Top 4 Myths about Chaplains you might not know
A Michigan Medicine chaplain explains common fallacies about the role she and fellow chaplains play in patient care. Free Info on becoming a Chaplain
Myth#1: You have to be religious to see a chaplain.
Wright: Many people have an existing religious framework to go to when experiencing spiritual distress, but this isn’t true of all patients.
Whether a person comes from a religious background or not, everyone has some way of making sense of his or her life. It’s what we call “meaning-making,” and it’s prevalent in the lives of most individuals. Many people may not realize it until something disturbs how they see the world and themselves in it.
Myth#2: A chaplain is only for people who are dying.
Wright: Although some of our requests are for end-of-life support, we see many patients and families throughout the treatment process, since spiritual distress may arise at any point. Even patients with a good health outcome may still be in spiritual distress. For example, a heart transplant patient may ask: “Why was I fortunate enough to receive a new heart?” “What will I do with my second chance at life?”
We try to help these patients find meaning with what has happened to them, whether it’s good or bad. For a transplant patient, it may be a question such as: “How do I give thanks to God?”
Other patients with a life-changing diagnosis may ask: “Who am I now that I can no longer provide for my family?” or “What is my purpose in life?” We listen to each patient very carefully to identify spiritual needs. There’s an art to hearing what they’re saying and providing the care they need at that moment.
Myth#3: Chaplains are only there to give me bad news.
Wright: When patients see us, many think we’ve come to deliver bad news. But that’s not our job. Although we are there for patients in crisis, we’re also there for those who are anxious, lonely or scared or who simply want someone to talk with. Spiritual distress and spiritual needs can even arise with good news.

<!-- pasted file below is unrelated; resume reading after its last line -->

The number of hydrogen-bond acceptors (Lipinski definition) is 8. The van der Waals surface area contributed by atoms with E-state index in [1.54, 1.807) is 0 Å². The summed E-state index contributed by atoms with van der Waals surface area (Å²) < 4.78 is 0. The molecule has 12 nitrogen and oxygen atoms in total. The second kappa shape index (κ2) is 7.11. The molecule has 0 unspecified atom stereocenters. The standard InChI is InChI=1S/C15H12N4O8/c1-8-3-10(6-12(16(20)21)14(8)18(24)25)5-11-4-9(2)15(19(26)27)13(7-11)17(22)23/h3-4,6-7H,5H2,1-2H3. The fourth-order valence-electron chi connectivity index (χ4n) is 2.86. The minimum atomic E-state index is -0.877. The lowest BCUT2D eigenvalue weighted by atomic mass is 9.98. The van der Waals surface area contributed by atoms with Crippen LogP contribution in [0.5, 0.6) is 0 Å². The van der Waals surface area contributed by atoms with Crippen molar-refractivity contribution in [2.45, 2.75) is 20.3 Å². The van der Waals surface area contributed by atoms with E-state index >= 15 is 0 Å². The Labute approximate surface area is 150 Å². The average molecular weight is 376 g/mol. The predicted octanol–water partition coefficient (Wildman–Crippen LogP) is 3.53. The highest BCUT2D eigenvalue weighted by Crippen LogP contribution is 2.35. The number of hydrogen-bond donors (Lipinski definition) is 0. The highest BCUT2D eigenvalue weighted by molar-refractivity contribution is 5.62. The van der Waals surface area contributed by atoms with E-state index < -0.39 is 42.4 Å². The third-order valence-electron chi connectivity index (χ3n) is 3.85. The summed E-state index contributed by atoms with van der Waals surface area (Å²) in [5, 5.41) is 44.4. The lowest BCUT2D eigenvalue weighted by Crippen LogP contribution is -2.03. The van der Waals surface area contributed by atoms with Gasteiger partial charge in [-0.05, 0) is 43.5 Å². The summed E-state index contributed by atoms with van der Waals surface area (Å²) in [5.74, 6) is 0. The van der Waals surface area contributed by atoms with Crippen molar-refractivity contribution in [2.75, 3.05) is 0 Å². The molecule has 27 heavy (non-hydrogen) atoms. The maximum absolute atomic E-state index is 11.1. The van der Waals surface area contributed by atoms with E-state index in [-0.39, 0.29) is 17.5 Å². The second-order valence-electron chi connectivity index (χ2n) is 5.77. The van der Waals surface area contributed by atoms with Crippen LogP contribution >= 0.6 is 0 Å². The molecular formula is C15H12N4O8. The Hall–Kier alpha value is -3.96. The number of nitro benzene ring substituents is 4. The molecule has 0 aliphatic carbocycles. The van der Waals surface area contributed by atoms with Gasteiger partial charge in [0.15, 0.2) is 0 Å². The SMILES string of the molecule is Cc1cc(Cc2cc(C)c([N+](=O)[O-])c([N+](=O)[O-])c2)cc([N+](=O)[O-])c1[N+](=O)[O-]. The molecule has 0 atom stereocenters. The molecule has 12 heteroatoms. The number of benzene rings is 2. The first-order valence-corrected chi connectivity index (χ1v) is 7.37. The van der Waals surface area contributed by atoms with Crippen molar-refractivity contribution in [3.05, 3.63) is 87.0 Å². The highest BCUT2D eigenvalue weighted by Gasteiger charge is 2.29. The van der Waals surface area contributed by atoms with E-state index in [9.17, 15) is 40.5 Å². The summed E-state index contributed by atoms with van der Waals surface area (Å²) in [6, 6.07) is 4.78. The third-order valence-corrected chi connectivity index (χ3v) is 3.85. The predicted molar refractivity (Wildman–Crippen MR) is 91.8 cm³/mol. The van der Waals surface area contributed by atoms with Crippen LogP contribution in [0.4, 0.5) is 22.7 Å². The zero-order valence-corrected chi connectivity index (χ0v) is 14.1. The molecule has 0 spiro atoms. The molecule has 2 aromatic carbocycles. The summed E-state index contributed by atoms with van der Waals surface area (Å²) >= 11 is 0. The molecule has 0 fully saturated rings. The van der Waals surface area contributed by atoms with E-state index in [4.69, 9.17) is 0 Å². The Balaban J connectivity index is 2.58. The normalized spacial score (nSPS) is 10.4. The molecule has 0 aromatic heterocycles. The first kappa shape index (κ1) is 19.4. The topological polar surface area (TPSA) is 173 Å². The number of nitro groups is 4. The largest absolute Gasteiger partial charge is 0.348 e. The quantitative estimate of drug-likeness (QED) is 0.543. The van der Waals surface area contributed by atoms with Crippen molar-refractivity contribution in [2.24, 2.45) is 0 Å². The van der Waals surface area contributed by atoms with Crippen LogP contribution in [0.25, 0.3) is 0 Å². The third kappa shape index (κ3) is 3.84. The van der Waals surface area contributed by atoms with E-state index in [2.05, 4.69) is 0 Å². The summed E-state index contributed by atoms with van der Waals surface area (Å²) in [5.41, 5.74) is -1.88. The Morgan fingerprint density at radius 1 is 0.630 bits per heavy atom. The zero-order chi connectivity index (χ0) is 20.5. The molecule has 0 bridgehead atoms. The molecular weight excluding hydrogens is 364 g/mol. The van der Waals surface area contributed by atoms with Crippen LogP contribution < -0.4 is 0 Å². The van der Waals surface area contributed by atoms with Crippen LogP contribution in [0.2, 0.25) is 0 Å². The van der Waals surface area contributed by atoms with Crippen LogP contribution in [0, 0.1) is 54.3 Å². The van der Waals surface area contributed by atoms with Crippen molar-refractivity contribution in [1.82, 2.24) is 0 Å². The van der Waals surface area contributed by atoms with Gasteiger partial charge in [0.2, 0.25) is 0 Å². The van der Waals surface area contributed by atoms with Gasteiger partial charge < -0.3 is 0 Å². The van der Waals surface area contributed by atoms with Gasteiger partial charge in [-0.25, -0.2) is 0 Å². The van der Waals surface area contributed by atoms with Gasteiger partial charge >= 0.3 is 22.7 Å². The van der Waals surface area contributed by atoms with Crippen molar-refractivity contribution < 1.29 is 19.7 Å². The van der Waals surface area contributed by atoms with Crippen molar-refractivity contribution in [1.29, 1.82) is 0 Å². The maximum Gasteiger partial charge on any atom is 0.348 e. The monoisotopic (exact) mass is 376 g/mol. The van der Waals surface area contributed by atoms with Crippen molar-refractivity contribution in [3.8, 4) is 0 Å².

Myth#4: Chaplains will try to get me to be more Christian or religious.
Wright: Chaplains are not here to convert patients or to put our theological beliefs on them. We look at spirituality more broadly. We respect each person’s individual spirituality. If a patient has a specific religious need, we have the appropriate resources, whether they’re Muslim, Jewish, Catholic or any other religious group, but it isn’t our job to try to make someone religious or to tell someone to go to church or to pray more often.
We’re not here to judge. We’re here to support patients in their spiritual needs and aid them in lessening spiritual distress
We also do our best to provide for all religions. For example, we’ve done smudging ceremonies — Native American cleansing rituals requested by families before a surgery or after a death. We are open to these types of requests whenever possible to meet the needs of our diverse patient population.